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Operating System and Hypervisor Support for Mitigating the Address Translation Wall

Series: Ph.D. Colloquium

Speaker: Ashish Panwar

Date/Time: Jan 03 17:00:00

Location: CSA Seminar Hall (Room No. 254, First Floor)

Faculty Advisor: K. Gopinath and Arkaprava Basu

Virtual memory has proven to be an extremely powerful abstraction for its programmability benefits. Unfortunately, virtual memory is becoming a performance bottleneck due to the address translation wall. Modern applications with large memory footprints necessitate frequent page table walks to perform the virtual to physical address translation. Consequently, the hardware spends 30-50% of the total CPU cycles in servicing TLB misses alone. Virtualization and non-uniform memory access (NUMA) architectures further exacerbate this overhead. For example, virtualized systems involve two-dimensional page table walks that require up to 24 memory accesses for each TLB miss, with current 4-level page tables. The address translation performance drops further on NUMA systems, depending on the distance between the CPU and page tables. These overheads will increase in the future, where deeper page tables and multi-tiered memory systems will enable even larger applications. Virtual memory, therefore, is showing its age in the era of data-centric computing.
This thesis investigates the role of an operating system (OS) and hypervisor in improving the address translation performance. First, we focus on huge pages that can significantly reduce the frequency and cost of TLB misses. Huge pages are widely available in modern systems e.g., x86 architecture supports 2MB and 1GB huge pages, in addition to regular 4KB pages. While huge pages are great in theory, real-world OSs have often delivered disappointing performance while using them. This is because memory management of huge pages is fraught with multiple challenges. We propose several enhancements in OS-level policies and mechanisms to make huge pages beneficial, even under multi-dimensional constraints such as latency, capacity, and fairness.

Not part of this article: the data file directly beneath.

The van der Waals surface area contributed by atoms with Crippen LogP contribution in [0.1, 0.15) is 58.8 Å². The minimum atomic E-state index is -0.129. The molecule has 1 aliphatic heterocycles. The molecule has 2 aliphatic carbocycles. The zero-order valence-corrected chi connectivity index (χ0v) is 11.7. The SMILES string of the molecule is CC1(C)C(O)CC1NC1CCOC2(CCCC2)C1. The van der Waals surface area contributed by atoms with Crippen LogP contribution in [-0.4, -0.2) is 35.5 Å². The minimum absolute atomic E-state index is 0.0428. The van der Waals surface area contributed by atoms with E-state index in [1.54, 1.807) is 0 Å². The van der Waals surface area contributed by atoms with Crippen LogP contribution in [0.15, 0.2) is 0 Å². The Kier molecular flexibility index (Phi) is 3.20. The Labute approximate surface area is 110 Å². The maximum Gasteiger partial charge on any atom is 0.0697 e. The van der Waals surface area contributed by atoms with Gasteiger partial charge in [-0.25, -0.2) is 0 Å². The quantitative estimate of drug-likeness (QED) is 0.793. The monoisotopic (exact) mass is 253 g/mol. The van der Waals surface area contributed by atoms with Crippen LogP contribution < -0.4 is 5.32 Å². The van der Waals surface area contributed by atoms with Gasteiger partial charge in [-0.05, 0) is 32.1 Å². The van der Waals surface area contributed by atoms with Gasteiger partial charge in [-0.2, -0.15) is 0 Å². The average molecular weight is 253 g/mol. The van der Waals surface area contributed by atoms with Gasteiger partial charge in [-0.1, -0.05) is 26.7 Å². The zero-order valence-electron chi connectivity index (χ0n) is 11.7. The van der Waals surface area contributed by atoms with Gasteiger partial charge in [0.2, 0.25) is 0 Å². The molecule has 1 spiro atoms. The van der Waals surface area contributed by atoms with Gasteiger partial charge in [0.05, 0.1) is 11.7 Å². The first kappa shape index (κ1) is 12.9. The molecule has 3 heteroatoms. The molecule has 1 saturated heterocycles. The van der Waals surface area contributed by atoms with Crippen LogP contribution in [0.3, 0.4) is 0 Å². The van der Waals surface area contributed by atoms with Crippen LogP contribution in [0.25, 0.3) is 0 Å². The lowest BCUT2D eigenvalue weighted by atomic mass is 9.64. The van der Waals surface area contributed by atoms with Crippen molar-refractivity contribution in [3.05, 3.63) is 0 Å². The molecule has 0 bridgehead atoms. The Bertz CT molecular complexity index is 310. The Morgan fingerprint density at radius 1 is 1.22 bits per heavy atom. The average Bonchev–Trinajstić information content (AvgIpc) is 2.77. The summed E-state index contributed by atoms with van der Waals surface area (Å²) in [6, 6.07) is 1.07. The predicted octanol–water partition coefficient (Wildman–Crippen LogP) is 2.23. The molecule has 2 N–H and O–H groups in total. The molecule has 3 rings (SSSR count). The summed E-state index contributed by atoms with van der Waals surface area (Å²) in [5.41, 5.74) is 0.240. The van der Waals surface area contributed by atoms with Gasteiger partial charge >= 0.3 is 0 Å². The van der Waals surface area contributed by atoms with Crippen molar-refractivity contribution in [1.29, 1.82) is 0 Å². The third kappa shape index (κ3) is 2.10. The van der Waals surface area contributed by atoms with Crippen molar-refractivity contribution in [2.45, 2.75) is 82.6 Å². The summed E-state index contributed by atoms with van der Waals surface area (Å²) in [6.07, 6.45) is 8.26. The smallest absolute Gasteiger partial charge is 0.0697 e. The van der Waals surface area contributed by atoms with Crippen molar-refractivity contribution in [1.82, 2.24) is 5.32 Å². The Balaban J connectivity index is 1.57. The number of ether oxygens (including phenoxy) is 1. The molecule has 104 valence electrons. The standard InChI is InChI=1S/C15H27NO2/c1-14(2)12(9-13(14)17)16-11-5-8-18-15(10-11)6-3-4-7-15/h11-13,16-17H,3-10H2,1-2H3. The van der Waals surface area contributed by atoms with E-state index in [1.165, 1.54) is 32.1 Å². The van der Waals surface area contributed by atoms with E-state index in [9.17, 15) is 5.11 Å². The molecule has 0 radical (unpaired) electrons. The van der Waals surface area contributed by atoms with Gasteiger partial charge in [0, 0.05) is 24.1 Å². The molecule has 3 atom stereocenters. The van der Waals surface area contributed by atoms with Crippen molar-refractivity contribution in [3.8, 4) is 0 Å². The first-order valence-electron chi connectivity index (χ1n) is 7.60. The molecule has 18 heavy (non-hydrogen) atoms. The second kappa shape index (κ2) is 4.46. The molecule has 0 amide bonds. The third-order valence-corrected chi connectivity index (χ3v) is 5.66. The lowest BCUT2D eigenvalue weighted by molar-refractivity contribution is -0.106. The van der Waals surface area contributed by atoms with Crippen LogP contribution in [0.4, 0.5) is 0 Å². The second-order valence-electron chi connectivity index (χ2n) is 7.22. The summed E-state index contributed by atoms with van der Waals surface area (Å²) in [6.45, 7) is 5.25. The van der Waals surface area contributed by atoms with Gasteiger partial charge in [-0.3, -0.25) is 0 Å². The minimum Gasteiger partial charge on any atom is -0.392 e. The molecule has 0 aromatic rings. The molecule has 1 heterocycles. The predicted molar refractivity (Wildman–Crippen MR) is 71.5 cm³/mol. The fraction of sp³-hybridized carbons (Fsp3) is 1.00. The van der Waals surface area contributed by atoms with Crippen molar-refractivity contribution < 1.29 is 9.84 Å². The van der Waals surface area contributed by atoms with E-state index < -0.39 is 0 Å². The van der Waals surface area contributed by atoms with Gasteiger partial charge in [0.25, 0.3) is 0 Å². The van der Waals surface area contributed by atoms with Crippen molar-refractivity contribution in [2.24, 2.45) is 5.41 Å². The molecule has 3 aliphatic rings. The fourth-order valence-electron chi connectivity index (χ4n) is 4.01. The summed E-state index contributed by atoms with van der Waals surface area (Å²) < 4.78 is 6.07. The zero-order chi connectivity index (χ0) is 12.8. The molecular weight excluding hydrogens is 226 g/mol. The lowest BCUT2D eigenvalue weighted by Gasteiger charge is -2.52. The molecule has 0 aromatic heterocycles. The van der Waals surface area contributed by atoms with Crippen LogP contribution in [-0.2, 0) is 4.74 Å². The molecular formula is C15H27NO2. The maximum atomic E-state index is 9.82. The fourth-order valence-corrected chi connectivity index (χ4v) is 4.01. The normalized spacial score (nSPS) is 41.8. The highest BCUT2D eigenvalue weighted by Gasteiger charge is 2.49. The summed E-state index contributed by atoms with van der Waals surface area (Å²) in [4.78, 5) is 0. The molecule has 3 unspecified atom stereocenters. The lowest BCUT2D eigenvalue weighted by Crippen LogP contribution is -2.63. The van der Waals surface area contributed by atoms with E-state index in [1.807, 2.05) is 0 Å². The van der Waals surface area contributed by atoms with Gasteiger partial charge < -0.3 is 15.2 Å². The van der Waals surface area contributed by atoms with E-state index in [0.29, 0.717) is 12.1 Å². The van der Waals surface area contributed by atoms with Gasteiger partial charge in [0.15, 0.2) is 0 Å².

Second, we investigate the effect of NUMA on address translation performance. NUMA architectures mandate careful data placement to hide the effect of variable memory access latency from applications. Several decades of research on NUMA systems have optimized access to user-level application data. However, prior research has ignored the access performance of kernel data, including page tables, due to their small memory footprint. We argue that it is time to revisit page table management for NUMA-like systems.

The core contributions of this thesis include four systems: Illuminator, HawkEye, Trident, and vMitosis, as summarized below:
Illuminator: We first expose some subtle implications of external memory fragmentation on huge pages. We show that despite proactive measures employed in the memory management subsystem of Linux, unmovable kernel objects (e.g., inodes, page tables, etc.) can deny huge pages to user applications. In a long-running system, unmovable objects fragment physical memory, often permanently, and cause high de-fragmentation overheads. Over time, their effects manifest in performance regressions, OS jitter, and latency spikes. Illuminator effectively clusters kernel objects in a subset of physical memory regions and makes huge page allocations feasible even under heavily fragmented scenarios..